This post was originally published on Engineering@TelenorDigital.

Last week during re:Invent, Amazon announced AWS IoT. If you ignore all the fluff on the product page, the service is essentially a message broker. You throw messages over MQTT to Amazon, and you can set up rules to act upon those messages, for example to store the messages in a database. In Telenor Digital we’re working quite a lot with LoRa, Semtech’s wide area network solution, and we figured it would be worth an experiment to see how we can integrate our network with AWS IoT.


First step is to make sure that authentication works. Contrary to AWS IoT predecessor ThingFabric, authentication does not happen through username/password, but rather via certificates. It might be safer, and allows you to revoke certificates easily, but not all tools support it (f.e. node-red); or just crash when trying to use certificates (hello MQTT.js). Even worse, Amazon did not get it’s sh*@ straight and is sending the wrong hostname in the certificate, causing tools like mosquitto to have to be called with the --insecure flag (which was not mentioned in the manual).

–insecure, When using certificate based encryption, this option disables verification of the server hostname in the server certificate.

Anyway, before we start writing code, let’s make sure our certificates work.

  1. Install mosquitto
  2. Download Amazon root certificate and store as rootCA.pem
  3. Log into AWS IoT, and go to the certificate tab. Click the ‘1 Click Certificate Create’
  4. This gives you 3 files, store them alongside the rootCA file.
  5. Create a new Policy which allows you to do everything
  6. Select the certificate in the list, and click Actions -> Activate. Certs are inactive by default.
  7. Select the certificate in the list again, and click Actions -> Attach a Policy.
  8. In the modal dialog, fill in the name of the policy we created earlier (allow-everything).
  9. Find out the MQTT endpoint. This used to be in the UI, but they removed. Very annoying. To find it, first create a ‘Thing’, then select it and check the details tab, the host name that shows is your endpoint.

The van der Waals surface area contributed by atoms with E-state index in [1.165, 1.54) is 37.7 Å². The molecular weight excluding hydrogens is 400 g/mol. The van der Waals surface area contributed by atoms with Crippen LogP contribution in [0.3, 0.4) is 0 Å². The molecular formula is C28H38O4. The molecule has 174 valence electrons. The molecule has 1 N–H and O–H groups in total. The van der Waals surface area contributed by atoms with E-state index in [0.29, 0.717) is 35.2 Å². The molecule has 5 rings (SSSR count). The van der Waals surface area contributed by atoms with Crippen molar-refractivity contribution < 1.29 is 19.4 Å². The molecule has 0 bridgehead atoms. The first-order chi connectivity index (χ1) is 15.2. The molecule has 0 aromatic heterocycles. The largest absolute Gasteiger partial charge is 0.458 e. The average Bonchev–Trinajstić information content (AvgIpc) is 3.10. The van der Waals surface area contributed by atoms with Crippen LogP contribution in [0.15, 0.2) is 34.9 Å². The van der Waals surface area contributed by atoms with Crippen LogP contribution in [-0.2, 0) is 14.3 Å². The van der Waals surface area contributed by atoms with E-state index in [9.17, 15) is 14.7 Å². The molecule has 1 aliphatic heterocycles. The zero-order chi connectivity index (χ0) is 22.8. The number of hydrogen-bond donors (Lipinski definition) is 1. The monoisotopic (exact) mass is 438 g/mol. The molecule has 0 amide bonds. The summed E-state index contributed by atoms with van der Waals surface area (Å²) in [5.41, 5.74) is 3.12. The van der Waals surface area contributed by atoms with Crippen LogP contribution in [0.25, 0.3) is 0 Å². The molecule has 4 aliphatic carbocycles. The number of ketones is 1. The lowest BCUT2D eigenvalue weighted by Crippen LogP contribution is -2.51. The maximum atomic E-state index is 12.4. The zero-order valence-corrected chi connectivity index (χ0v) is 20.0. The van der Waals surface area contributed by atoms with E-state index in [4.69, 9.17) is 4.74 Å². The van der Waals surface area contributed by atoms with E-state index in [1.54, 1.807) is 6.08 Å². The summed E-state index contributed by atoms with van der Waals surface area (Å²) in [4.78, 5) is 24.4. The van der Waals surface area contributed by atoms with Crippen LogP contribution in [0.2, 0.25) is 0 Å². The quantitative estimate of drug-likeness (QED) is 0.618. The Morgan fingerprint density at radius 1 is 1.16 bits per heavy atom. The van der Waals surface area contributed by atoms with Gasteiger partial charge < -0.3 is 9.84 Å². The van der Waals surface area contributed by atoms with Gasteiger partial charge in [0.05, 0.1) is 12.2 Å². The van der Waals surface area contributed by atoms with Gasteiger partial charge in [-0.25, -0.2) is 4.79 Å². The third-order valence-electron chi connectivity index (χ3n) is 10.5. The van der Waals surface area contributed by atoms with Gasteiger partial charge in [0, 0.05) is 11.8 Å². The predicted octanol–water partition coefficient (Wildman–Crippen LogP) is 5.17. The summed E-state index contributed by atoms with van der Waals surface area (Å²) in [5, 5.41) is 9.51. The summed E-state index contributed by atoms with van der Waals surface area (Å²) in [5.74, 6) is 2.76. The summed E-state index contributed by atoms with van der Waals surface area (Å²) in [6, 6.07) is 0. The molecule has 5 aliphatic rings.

Verifying things work

All these steps feel way too complicated, so if mosquitto doesn’t want to connect, please double check everything. Now it’s time to verify whether our message broker works. Open a terminal, navigate to the directory where you stored the certificates, and start listening on the topic lora/1337.

$ mosquitto_sub --cert 1183e81916-certificate.pem.crt --key 1183e81916-private.pem.key --cafile rootCA.pem --insecure -h -p 8883 -q 1 -d -t lora/1337

Open another terminal, and now publish a message on the same topic.

$ mosquitto_pub --cert 1183e81916-certificate.pem.crt --key 1183e81916-private.pem.key --cafile rootCA.pem --insecure -h -p 8883 -q 1 -d -t lora/1337 -m "Hello AWS!"

If all went well, you should see the following:

Client mosqsub/41751-Jans-MacB sending PINGREQ
Client mosqsub/41751-Jans-MacB received PINGRESP
Client mosqsub/41751-Jans-MacB received PUBLISH (d0, q1, r0, m1, 'lora/1337', ... (9 bytes))
Client mosqsub/41751-Jans-MacB sending PUBACK (Mid: 1)
Hello AWS

From LoRa to AWS

Now that we know that AWS works, we can start pumping the incoming messages on our LoRa network into AWS IoT. On our network side we use Semtech LoRaWAN Server, so if you’re using another platform, your mileage may vary. If we want to act on the data we can create a ‘customer server’, which is a program which listens on a socket that receives JSON messages whenever a device sends data over the network. This sounds like a great place of hacking our AWS middleware. To map from a LoRa device to a MQTT topic we want to use the applicationId and the deviceId, but unfortunately the applicationId is not included in the messages sent to the customer server. So if you want to go further, first apply this patch (the next major version of the server will include this patch).

So let’s write a simple node.js server that listens on a port and forwards the data to AWS (first do npm install mqtt).